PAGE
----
Nearly 3 million UK homes can now access full-fibre broadband, Ofcom’s latest data on broadband and mobile availability shows.
Ofcom’s annual Connected Nations report analyses the availability of broadband and mobile services across the UK and its nations. This year’s report highlights further progress from industry in rolling out their networks, with the availability of full-fibre increasing by 67 per cent and all four mobile networks launching 5G.
The report also reveals more work is needed to improve services in rural areas, where some customers experience slower speeds than those in towns and cities.
The report shows:
An Openreach spokesperson said: “This week we made full fibre broadband available to our two-millionth home, meaning we’re still on track to reach four million front doors by the end of March 2021.”
“At the same time, there are still more than 14 million homes and businesses in the UK that could order a better service over our network today, but who haven’t yet upgraded. That means they could be missing out on better connections that would allow them to work from home, stream entertainment, and manage their smart home devices without any interruptions. We’d encourage people to check our online fibre checker and discover what might be on offer in their area.”
Alex Tofts, Broadband Expert at comparison site Broadband Genie, described the growth in FTTH coverage to 10 per cent as “a positive sign”. “Not only is full fibre capable of providing very fast connectivity right now, it is future-proof infrastructure which will prove to be a valuable asset in years to come. We are still some way off the government’s stated goal of nationwide FTTH coverage by 2033 so continued investment is crucial to ensure the UK can remain competitive in a world where very high speed Internet access is becoming increasingly commonplace.”
“A boost from mobile broadband has made the rural broadband situation rosier, with less than 1 per cent of premises lacking access to connections of 10Mbps+. Consumers that don’t have access to an internet connection of 10Mbps or higher will be able to request a decent connect from March 2020, when the broadband USO is implemented. Internet speeds of 10Mbps may sound underwhelming, but it’s important to remember this is only a minimum target, in most cases users should be able to enjoy higher speeds.”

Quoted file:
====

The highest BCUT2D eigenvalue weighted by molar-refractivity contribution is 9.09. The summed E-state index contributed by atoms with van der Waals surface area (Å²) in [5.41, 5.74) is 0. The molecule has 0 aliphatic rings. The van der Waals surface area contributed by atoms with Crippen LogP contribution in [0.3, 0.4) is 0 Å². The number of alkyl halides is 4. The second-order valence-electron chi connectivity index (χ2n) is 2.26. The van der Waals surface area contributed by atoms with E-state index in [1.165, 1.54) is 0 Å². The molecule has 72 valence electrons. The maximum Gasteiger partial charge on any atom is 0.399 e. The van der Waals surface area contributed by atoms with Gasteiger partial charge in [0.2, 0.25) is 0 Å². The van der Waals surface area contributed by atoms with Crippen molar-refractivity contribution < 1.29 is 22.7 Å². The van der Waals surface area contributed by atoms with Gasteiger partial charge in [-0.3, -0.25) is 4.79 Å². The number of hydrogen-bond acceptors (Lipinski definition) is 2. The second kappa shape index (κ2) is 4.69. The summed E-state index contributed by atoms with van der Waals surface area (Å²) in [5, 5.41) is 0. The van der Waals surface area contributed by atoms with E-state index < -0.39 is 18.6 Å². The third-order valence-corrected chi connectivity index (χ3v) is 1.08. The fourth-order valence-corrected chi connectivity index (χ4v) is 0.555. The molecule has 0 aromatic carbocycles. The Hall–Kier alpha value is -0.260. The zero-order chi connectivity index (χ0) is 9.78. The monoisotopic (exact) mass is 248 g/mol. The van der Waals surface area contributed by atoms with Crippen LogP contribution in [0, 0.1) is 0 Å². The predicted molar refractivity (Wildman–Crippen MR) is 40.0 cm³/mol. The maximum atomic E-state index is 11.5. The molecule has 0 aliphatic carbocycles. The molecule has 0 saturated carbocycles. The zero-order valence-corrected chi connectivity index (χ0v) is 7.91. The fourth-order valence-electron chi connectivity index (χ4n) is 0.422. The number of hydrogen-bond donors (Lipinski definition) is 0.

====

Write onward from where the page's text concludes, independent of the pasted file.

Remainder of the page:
According to Evan Wienburg, CEO of full fibre infrastructure provider and ISP Truespeed, the report paints a sobering picture. “While it’s encouraging to see that full fibre broadband coverage has risen 4 percentage points over the past 12 months to 10 per cent of UK premises, it’s clear that as a nation we are not moving fast enough to cement our digital economy’s future. There seems to be an even greater gulf between the digital haves and have-nots, with three million premises now able to access a full-fibre connection, but over 600,000 UK homes and businesses still unable to access even a basic fixed broadband service (i.e. one with a download speed of at least 10Mbit/s).”
“There needs to be a greater focus on accelerating full fibre network builds to ensure UK PLC has the digital infrastructure it needs to compete effectively on the world stage. In particular, we look forward to hearing how the new government plans to align with infrastructure providers to meet its ambition of introducing full fibre and gigabit-capable broadband to every home and business across the UK by 2025. As a company, we will continue to invest in delivering full fibre services to underserved cities and rural communities in the south west – and play our part in making gigabit-capable connectivity ubiquitous across the UK.”